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Unions, Parties and the decision to strike.

datePosted on 20:12, July 9th, 2018 by Pablo

For the bulk of my academic career I worked on issues of regime change and interest group intermediation, with a particular interest in Latin America. I wrote a couple of books (one co-authored) about state-labour relations in several South American countries and a fair number of articles that included discussion of how labour engaged in collective action under different regime types. The comparative study of state-labour relations remains an abiding interest of mine.

One of the axioms of comparative democratic labour relations is that unions will engage in more cooperative labour relations strategies and therefore strike less under Left governments than they will under Right governments. The presumption is that since Left governments are working class based or supported, and because they are sympathetic to working class concerns in their policy platforms, there is less incentive for unions to take strong collective action against them, particularly with respect to strikes and  other forms of labour service withdrawal. This is especially so because such direct action could undermine the Left government in question and leave it vulnerable at the next election.

Because unions presumably prefer to have Left governments over Right governments in office, resorting to labour service withdrawals would be a counterproductive union political strategy over the medium term even if economically productive over the short term. That is true of public sector strikes in particular (since strikes, even when focused on economic issues, are inherently political when they involve the state as employer), but private sector strikes are also seen as electorally injurious to Left governments (after all, if a Left government cannot “control” unions then what is the point of having them?).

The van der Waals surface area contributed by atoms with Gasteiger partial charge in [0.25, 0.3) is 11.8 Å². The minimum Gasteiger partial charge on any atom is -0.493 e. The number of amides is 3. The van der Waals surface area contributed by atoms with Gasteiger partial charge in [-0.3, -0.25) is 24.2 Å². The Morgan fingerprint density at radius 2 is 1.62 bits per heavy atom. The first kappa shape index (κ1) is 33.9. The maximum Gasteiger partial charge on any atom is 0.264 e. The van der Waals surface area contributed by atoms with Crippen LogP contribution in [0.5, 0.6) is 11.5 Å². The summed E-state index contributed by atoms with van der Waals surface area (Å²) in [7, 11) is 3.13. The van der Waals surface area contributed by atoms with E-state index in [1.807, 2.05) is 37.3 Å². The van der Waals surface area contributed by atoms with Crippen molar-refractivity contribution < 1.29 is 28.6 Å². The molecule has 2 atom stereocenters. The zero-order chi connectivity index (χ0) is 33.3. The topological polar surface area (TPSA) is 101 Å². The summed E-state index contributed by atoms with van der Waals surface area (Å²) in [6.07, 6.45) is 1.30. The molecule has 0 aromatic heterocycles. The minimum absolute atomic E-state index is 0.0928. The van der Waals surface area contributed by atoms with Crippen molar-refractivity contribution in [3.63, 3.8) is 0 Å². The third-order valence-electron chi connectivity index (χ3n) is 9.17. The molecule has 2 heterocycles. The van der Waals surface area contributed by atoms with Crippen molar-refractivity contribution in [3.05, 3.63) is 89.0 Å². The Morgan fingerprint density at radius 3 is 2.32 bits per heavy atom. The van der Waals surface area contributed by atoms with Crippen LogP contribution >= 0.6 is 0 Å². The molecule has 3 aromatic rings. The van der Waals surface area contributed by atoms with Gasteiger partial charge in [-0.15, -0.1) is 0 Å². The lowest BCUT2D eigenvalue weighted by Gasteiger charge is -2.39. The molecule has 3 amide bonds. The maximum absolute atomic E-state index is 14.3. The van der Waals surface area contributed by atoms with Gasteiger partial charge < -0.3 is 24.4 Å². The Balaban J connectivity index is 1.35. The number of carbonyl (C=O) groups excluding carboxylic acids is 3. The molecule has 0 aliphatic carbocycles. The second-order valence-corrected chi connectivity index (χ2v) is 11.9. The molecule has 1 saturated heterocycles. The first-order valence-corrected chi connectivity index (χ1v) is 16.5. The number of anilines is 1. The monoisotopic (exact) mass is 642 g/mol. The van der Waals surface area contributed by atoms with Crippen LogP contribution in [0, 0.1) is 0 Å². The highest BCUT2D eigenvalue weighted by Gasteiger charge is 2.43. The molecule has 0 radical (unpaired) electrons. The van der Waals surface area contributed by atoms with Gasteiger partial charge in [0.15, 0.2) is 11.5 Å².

In terms of so-called political strikes as well as economic strikes, Labour governments are generally thought to offer a better prospect for labour peace.

Conversely, unions supposedly dislike Right governments and therefore engage in more confrontational approaches to labour relations, particularly if there perceive that there has been a rollback of union legal and economic gains under those or previous Right governments. Both economically and politically, unions have reason to adopt more militant strategies under Right governments.

The subtleties embedded in this dichotomy are found in the strategies of public sector versus private sector unions against a backdrop of relative union density and the legal frameworks governing wage-setting. This assumes that union leaders and members share the same ideological orientation and that union leaders accurately transmit the material demands of the rank and file during negotiations with the State and employers (i.e. the principal/agent relationship is tight and coordinated). At that point employer characteristics at the level of the firm as well as productive sector come into play, set against a backdrop of relative business sectorial organisation (both as producers and employers) and the labour relations framework operative at the time. A collective action and strategic interaction is framed by macroeconomic conditions and government budgets, with sectorial growth and Treasury surpluses being determinants of the latitude for negotiation in any particular instance.

For the last three decades all of this occurs in the context of the globalisation of production, consumption and exchange under market-oriented macroeconomic policies developed and implemented by public sector technocrats that seek to outsource public sector service provision and downsize the legal authority and managerial and regulatory functions of the State as part of government mandated, market-oriented ideological agendas.